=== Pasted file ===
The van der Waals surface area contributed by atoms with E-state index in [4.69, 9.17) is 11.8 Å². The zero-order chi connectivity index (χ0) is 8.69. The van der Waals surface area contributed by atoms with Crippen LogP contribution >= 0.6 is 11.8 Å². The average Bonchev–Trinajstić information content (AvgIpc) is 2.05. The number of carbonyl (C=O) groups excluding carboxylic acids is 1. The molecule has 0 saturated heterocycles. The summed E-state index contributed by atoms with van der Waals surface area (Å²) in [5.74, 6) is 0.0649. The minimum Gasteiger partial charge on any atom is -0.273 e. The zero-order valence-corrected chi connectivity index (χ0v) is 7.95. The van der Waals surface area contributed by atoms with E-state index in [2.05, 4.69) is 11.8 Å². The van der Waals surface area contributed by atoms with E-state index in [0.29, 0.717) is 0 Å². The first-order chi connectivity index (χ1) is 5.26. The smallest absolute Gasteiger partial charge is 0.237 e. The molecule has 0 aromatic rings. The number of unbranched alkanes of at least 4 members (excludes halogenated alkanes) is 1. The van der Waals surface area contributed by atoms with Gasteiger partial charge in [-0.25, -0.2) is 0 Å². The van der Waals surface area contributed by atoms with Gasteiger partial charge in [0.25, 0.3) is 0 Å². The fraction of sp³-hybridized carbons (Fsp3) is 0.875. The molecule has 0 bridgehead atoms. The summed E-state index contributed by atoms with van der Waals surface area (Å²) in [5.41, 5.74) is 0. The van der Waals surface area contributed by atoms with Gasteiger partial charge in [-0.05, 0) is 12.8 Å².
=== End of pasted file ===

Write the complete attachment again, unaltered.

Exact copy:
The van der Waals surface area contributed by atoms with E-state index in [4.69, 9.17) is 11.8 Å². The zero-order chi connectivity index (χ0) is 8.69. The van der Waals surface area contributed by atoms with Crippen LogP contribution >= 0.6 is 11.8 Å². The average Bonchev–Trinajstić information content (AvgIpc) is 2.05. The number of carbonyl (C=O) groups excluding carboxylic acids is 1. The molecule has 0 saturated heterocycles. The summed E-state index contributed by atoms with van der Waals surface area (Å²) in [5.74, 6) is 0.0649. The minimum Gasteiger partial charge on any atom is -0.273 e. The zero-order valence-corrected chi connectivity index (χ0v) is 7.95. The van der Waals surface area contributed by atoms with E-state index in [2.05, 4.69) is 11.8 Å². The van der Waals surface area contributed by atoms with E-state index in [0.29, 0.717) is 0 Å². The first-order chi connectivity index (χ1) is 5.26. The smallest absolute Gasteiger partial charge is 0.237 e. The molecule has 0 aromatic rings. The number of unbranched alkanes of at least 4 members (excludes halogenated alkanes) is 1. The van der Waals surface area contributed by atoms with Gasteiger partial charge in [-0.25, -0.2) is 0 Å². The van der Waals surface area contributed by atoms with Gasteiger partial charge in [0.25, 0.3) is 0 Å². The fraction of sp³-hybridized carbons (Fsp3) is 0.875. The molecule has 0 bridgehead atoms. The summed E-state index contributed by atoms with van der Waals surface area (Å²) in [5.41, 5.74) is 0. The van der Waals surface area contributed by atoms with Gasteiger partial charge in [-0.05, 0) is 12.8 Å².